How to do market research for your startup?
Congratulations on your new business idea! Your first response might be to start working on your website or start building your solution right away, as the majority of people do. But don’t be like that! Instead, think about if you have evidence your customer actually wants your solution. Probably not. For any new startup idea, you should conduct market research first, this might sound time-consuming and exhausting, but it doesn’t have to be. In this blog, we explain how to get to know your market before building the product.
Get to know your market before building your startup
Before working on your solution, it is crucial to understand who your customers are and what problem you are solving for them. You might have ideas about it, but you should gather evidence to support that claim before continuing, this is the process of Lean Innovation. We have written out 18 experiments you can conduct to gather all the evidence you need.
How to start getting to know my customer?
Developing a new business idea involves a lot of risks because there are a lot of unknowns. It is hard to understand your customer, to know the exact problem you are solving, how you can solve it, and how much they are willing to pay you for it. That is why it is important to test some of these assumptions first in order to de-risk your startup idea before investing a lot of time and money.
Begin with desk research related to your startup’s market
Usually, you start with a bit of desk research. Start by searching for people that talk about the problem you are solving online. You might go to Twitter or LinkedIn. Reddit and online discussion forums are also excellent sources of information. Larger consultancy firms may have written reports on your topic that you can read. By doing desk research, you learn more about the envisioned target market, the problem your startup solves, and who it is solving it for.
What to look for at the beginning of your research
Especially understanding the type of customer you are targeting is important at this stage. When you are scaling you might target “everyone”, but at the beginning, it really helps if you focus on a small group of customers that experience the biggest pain from the problem. These customers are more willing to test new solutions that solve their problems and are more willing to pay for them.
The ideal customer:
- Knows they have a problem
- Is searching for a solution to that problem
- Uses “alternative solutions” to solve that problem
- Has a budget available to pay for solving that problem
You can identify customers by looking at their behavior. Demographics like age and sex are not really relevant at this stage, it is more important how they are behaving.
If you want to build an app for dads that work remotely from home, there is no use in targeting all men from 24 to 49. It makes way more sense to look at fathers (and only fathers?) that work a lot from home and experience pains by doing so.
Gather the first actual evidence
Once you identify the behavior of your customer, do some more desk research and try to find some of them online. Reach out to find out if they actually experience the pain points you think they experience. There is a big chance their problems are slightly different than you had imagined, and that is great! You have found your first evidence to de-risk your startup before you even started building.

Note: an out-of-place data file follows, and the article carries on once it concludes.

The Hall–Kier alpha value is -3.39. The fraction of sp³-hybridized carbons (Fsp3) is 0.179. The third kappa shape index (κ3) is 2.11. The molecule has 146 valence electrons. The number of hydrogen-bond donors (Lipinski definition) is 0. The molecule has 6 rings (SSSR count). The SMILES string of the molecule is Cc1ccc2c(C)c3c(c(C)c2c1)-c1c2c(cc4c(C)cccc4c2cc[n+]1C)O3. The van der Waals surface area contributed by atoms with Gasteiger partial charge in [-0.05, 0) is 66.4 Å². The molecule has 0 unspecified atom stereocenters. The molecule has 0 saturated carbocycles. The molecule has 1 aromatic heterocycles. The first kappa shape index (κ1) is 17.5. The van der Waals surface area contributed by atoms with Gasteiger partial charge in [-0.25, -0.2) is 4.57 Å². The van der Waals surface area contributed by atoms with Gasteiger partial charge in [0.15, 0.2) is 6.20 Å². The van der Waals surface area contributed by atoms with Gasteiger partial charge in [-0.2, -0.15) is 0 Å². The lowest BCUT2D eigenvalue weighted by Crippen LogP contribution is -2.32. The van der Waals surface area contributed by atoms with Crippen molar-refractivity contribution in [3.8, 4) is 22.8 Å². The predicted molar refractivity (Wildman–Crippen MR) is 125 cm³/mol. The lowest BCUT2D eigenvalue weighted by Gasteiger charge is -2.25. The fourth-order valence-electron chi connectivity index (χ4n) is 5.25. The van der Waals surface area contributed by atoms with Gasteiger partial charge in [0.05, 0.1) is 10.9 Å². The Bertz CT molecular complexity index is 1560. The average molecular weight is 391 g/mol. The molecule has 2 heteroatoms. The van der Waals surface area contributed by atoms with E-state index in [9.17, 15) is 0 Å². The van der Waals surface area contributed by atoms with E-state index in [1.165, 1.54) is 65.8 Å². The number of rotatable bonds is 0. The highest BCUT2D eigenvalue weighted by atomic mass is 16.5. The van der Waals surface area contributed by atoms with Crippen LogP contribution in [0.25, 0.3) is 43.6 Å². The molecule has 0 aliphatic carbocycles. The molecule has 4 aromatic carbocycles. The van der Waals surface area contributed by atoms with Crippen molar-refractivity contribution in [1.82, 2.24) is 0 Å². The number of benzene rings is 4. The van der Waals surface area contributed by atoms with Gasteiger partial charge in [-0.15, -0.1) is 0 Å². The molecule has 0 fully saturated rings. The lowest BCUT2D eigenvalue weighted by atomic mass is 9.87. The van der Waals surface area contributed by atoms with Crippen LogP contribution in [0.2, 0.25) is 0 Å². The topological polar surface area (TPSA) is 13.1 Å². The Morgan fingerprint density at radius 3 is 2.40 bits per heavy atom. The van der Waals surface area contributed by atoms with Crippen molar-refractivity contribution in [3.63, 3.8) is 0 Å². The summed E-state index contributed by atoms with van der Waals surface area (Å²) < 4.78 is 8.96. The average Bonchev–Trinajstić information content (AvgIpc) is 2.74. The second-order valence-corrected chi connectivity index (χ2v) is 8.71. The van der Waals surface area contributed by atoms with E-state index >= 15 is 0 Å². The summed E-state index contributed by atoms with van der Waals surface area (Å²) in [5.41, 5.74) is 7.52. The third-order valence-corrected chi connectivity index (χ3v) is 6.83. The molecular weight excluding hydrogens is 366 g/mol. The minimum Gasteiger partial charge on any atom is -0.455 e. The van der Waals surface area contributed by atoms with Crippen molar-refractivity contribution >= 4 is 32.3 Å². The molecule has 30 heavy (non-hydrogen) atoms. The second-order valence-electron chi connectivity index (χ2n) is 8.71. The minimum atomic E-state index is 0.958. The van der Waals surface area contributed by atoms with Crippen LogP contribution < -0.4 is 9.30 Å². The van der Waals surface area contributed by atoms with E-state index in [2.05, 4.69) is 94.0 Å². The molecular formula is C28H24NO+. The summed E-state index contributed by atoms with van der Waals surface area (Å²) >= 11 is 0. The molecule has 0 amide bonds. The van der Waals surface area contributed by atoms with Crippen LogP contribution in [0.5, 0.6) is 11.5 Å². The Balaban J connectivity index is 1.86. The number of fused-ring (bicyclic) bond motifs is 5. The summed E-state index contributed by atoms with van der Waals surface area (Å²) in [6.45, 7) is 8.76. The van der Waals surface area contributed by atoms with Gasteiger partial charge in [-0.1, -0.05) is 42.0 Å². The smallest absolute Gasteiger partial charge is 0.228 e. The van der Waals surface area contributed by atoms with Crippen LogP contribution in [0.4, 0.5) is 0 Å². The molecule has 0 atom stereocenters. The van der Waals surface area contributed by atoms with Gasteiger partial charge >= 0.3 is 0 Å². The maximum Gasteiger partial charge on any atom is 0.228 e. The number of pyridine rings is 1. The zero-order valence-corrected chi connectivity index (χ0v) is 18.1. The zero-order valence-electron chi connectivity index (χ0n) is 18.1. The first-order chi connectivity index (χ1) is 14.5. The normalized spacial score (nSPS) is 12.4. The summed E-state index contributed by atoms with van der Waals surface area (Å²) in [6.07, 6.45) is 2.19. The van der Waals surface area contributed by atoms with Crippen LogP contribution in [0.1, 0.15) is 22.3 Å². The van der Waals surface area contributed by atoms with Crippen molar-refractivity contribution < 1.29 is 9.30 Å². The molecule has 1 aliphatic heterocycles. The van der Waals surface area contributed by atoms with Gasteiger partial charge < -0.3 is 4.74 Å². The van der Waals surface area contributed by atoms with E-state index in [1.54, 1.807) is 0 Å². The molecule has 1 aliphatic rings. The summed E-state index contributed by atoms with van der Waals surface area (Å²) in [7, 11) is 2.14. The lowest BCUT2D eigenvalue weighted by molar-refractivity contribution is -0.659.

Talk to your potential customers
The next step in understanding your startup’s market is talking to potential customers. Try to talk to at least 10 to 15 potential customers. Please don’t sell them your idea; ask them questions about their problems. You have spoken to enough customers once you don’t learn anything new.
With this new understanding of your customer’s problems and their behavior, have another look at the solution you had in mind. Does it still solve their problems or do you need to adjust your idea?
This process of de-risking your startup step by step is what we call Evidence-Driven Innovation. By asking yourself, “What don’t I know yet about my startup?” and “How can I test that?” you get into a mindset of business model validation where you gather evidence to support your claims before you start building. It helps you to prevent building a product nobody wants to use, by directly talking to the people you are solving a problem for.
When you’ve got a new startup idea, your first reaction might be to start building the product/service right away, but that’s not what you should be doing. Instead, you need to find out if the customer you have in mind, is actually experiencing the problem you want to solve. You start doing this by conducting a desk research. Then you should start looking at potential customers, and reach out to them to find out if and how they experience the problem. Do these things first, and you will stop wasting time on business ideas that have no chance of succeeding. Once you know what your customer wants, you can start thinking about building solutions.
We regularly share actionable tips and tools on how to validate your business idea in our newsletter, If you want to learn more, subscribe
Timan Rebel has over 20 years of experience as a startup founder and helps both independent and corporate startups find product/market fit. He has coached over 250+ startups in the past 12 years and is an expert in Lean Innovation and experiment design.